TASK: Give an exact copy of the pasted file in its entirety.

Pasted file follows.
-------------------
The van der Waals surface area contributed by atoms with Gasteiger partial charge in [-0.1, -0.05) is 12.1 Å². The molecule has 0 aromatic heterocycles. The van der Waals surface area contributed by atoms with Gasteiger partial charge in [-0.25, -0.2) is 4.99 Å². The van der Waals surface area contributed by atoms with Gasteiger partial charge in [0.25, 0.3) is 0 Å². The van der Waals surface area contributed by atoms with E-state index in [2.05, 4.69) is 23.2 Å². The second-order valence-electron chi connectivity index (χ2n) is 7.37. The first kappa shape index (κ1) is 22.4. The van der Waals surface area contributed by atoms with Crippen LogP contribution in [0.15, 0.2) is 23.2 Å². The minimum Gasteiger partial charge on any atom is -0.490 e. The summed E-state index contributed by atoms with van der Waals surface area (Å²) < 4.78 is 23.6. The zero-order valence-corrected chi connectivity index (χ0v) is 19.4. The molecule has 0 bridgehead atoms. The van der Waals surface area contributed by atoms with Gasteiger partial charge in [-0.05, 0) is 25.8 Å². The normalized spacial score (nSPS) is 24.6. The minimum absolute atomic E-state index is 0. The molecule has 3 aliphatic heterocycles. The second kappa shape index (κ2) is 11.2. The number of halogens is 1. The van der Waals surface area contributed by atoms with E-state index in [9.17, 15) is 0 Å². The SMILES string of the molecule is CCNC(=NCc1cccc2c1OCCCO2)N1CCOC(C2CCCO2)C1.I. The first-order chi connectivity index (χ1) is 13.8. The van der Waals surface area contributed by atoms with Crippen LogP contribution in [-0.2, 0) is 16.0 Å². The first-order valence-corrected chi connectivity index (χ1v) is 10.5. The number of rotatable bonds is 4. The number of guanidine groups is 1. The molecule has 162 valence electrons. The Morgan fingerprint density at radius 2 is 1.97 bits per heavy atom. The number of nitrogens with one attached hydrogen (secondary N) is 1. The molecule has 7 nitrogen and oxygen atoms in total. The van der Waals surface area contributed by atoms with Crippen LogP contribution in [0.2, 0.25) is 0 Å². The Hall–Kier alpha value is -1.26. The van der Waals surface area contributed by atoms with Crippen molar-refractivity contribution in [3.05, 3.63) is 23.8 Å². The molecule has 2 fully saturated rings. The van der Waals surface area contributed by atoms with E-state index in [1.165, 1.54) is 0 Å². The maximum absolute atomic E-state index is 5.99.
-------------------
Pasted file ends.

The van der Waals surface area contributed by atoms with Gasteiger partial charge in [-0.1, -0.05) is 12.1 Å². The molecule has 0 aromatic heterocycles. The van der Waals surface area contributed by atoms with Gasteiger partial charge in [-0.25, -0.2) is 4.99 Å². The van der Waals surface area contributed by atoms with Gasteiger partial charge in [0.25, 0.3) is 0 Å². The van der Waals surface area contributed by atoms with E-state index in [2.05, 4.69) is 23.2 Å². The second-order valence-electron chi connectivity index (χ2n) is 7.37. The first kappa shape index (κ1) is 22.4. The van der Waals surface area contributed by atoms with Crippen LogP contribution in [0.15, 0.2) is 23.2 Å². The minimum Gasteiger partial charge on any atom is -0.490 e. The summed E-state index contributed by atoms with van der Waals surface area (Å²) < 4.78 is 23.6. The zero-order valence-corrected chi connectivity index (χ0v) is 19.4. The molecule has 0 bridgehead atoms. The van der Waals surface area contributed by atoms with Gasteiger partial charge in [-0.05, 0) is 25.8 Å². The normalized spacial score (nSPS) is 24.6. The minimum absolute atomic E-state index is 0. The molecule has 3 aliphatic heterocycles. The second kappa shape index (κ2) is 11.2. The number of halogens is 1. The van der Waals surface area contributed by atoms with E-state index in [9.17, 15) is 0 Å². The SMILES string of the molecule is CCNC(=NCc1cccc2c1OCCCO2)N1CCOC(C2CCCO2)C1.I. The first-order chi connectivity index (χ1) is 13.8. The van der Waals surface area contributed by atoms with Crippen LogP contribution in [-0.2, 0) is 16.0 Å². The first-order valence-corrected chi connectivity index (χ1v) is 10.5. The number of rotatable bonds is 4. The number of guanidine groups is 1. The molecule has 162 valence electrons. The Morgan fingerprint density at radius 2 is 1.97 bits per heavy atom. The number of nitrogens with one attached hydrogen (secondary N) is 1. The molecule has 7 nitrogen and oxygen atoms in total. The van der Waals surface area contributed by atoms with Crippen LogP contribution in [0.2, 0.25) is 0 Å². The Hall–Kier alpha value is -1.26. The van der Waals surface area contributed by atoms with Crippen molar-refractivity contribution in [3.05, 3.63) is 23.8 Å². The molecule has 2 fully saturated rings. The van der Waals surface area contributed by atoms with E-state index in [1.165, 1.54) is 0 Å². The maximum absolute atomic E-state index is 5.99.